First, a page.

by Oxford University Press
I interviewed psychiatrist Donald Black, M.D., author of Bad Boys, Bad Men, on May 6, 2013, discussing anti-social personality disorder, sociopaths and psychopaths. This is part one of a two part interview.
Here is a link to the audio podcast.
Thanks to Don Caldarazzo for doing the transcript.
Rob Kall: And welcome to the Rob Kall Bottom Up Radio Show, WNJC 1360 AM out of Washington Township, New Jersey, reaching metro Philly and South Jersey, sponsored by Opednews.com . My guest tonight is Donald W. Black, MD. He's a Professor of Psychiatry at the University of Iowa, and he's the author of a book: Bad Boys, Bad Men: Confronting Anti-social Personality Disorder. Welcome to the show!
Donald Black: Well
thanks for having me.
Rob Kall: This is a
fascinating topic, and what is perhaps the most frightening are the statistics
about this. Your book says it's about
three percent (3%) of the population?
Donald Black: Well, it
actually might be higher. There's some
surveys that show that about four and a half percent (4.5%) of the general
population may meet criteria for this disorder.
In any event, I think all people would agree that it's more common than
people think. When you think about the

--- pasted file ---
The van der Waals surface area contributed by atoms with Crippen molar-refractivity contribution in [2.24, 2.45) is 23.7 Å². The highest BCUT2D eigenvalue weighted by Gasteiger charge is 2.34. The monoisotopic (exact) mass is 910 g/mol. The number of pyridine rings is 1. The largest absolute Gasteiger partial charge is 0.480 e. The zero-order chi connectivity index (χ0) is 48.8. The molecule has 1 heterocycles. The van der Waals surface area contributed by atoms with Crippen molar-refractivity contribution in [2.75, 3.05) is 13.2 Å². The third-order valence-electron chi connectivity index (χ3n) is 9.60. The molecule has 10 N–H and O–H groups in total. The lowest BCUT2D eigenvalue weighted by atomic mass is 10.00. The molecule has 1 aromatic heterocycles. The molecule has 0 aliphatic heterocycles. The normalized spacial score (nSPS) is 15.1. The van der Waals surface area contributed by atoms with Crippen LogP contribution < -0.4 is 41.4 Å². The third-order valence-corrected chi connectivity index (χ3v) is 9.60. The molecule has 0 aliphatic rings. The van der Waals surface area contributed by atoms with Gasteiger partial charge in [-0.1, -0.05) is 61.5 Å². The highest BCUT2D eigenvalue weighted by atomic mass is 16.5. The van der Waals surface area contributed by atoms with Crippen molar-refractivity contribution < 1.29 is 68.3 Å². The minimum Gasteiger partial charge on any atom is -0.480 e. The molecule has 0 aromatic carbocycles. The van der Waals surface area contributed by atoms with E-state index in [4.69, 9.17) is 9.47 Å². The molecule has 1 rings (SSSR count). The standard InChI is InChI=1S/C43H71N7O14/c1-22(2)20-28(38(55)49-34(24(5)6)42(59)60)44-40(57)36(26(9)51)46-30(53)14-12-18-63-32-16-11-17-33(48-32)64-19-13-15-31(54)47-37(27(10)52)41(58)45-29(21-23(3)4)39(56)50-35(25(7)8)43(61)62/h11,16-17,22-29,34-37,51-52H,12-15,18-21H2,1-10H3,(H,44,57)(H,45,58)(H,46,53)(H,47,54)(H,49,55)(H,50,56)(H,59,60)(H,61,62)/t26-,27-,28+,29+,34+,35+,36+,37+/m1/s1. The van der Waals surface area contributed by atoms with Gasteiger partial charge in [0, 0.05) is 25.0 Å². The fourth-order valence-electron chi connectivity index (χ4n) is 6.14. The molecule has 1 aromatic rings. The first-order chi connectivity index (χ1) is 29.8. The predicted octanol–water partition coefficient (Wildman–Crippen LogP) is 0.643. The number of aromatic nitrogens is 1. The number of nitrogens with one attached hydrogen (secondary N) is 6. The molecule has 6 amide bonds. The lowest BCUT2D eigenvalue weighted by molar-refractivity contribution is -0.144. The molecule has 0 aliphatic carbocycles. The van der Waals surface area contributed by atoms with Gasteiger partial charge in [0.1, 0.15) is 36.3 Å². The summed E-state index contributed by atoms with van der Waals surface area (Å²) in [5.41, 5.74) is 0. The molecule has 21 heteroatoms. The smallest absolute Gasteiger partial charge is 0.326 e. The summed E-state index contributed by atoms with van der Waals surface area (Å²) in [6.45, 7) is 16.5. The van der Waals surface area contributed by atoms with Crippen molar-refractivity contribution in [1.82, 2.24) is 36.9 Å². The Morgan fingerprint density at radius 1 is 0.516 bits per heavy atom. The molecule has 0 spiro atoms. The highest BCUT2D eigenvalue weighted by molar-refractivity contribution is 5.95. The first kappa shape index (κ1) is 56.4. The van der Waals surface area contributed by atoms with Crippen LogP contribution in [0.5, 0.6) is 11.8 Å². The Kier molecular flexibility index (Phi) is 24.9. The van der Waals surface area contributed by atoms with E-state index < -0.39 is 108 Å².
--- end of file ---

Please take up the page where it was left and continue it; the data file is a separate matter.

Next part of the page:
kind of people who get diagnosed with Anti-social Personality Disorder (or the
other more common term people use in the general population is "Sociopathy," or
"Sociopath") and where they end up, because a lot of them are in jails and
prisons, those people are not counted in the surveys, so the figure could be
higher than even 4.5%.
Rob Kall: So we're
talking on a planet with seven billion people, we're talking about a quarter of
a billion [250,000,000] people.
Donald Black: Yeah. Potentially in the United States, over 8
Rob Kall: That's
very frightening. I was having a
conversation the other day with somebody who is a very positive person, really
believes that the world can heal itself.
And then I brought up sociopaths; and his face changed, and all of a
sudden it went to, "Yeah. That's really
a problem." There really aren't solutions
-- and your book is very -- again, the book title is Bad Boys, Bad Men,
and a revised edition of it just came out in February. Your book gives suggestions to people who
live with sociopaths how to cope, and it gives suggestions to sociopaths and
anti-social personality people how the can work on their problem; but there's
no real cure, is there?
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